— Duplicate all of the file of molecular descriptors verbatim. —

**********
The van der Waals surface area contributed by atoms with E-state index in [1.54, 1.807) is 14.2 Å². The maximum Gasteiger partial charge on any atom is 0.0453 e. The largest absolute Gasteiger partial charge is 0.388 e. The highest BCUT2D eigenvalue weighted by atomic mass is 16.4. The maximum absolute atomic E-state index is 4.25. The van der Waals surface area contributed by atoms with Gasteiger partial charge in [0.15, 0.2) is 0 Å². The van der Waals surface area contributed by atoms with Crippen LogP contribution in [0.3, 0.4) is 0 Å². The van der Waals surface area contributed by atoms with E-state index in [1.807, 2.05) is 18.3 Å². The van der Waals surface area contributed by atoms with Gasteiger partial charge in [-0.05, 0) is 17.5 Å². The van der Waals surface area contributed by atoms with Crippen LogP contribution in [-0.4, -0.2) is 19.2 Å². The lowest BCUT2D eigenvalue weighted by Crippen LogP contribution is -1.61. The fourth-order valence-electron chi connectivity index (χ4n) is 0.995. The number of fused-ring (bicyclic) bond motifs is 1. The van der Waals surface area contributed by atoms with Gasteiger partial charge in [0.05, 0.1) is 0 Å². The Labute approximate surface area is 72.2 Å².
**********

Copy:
The van der Waals surface area contributed by atoms with E-state index in [1.54, 1.807) is 14.2 Å². The maximum Gasteiger partial charge on any atom is 0.0453 e. The largest absolute Gasteiger partial charge is 0.388 e. The highest BCUT2D eigenvalue weighted by atomic mass is 16.4. The maximum absolute atomic E-state index is 4.25. The van der Waals surface area contributed by atoms with Gasteiger partial charge in [0.15, 0.2) is 0 Å². The van der Waals surface area contributed by atoms with Crippen LogP contribution in [0.3, 0.4) is 0 Å². The van der Waals surface area contributed by atoms with E-state index in [1.807, 2.05) is 18.3 Å². The van der Waals surface area contributed by atoms with Gasteiger partial charge in [-0.05, 0) is 17.5 Å². The van der Waals surface area contributed by atoms with Crippen LogP contribution in [-0.4, -0.2) is 19.2 Å². The lowest BCUT2D eigenvalue weighted by Crippen LogP contribution is -1.61. The fourth-order valence-electron chi connectivity index (χ4n) is 0.995. The number of fused-ring (bicyclic) bond motifs is 1. The van der Waals surface area contributed by atoms with Gasteiger partial charge in [0.05, 0.1) is 0 Å². The Labute approximate surface area is 72.2 Å².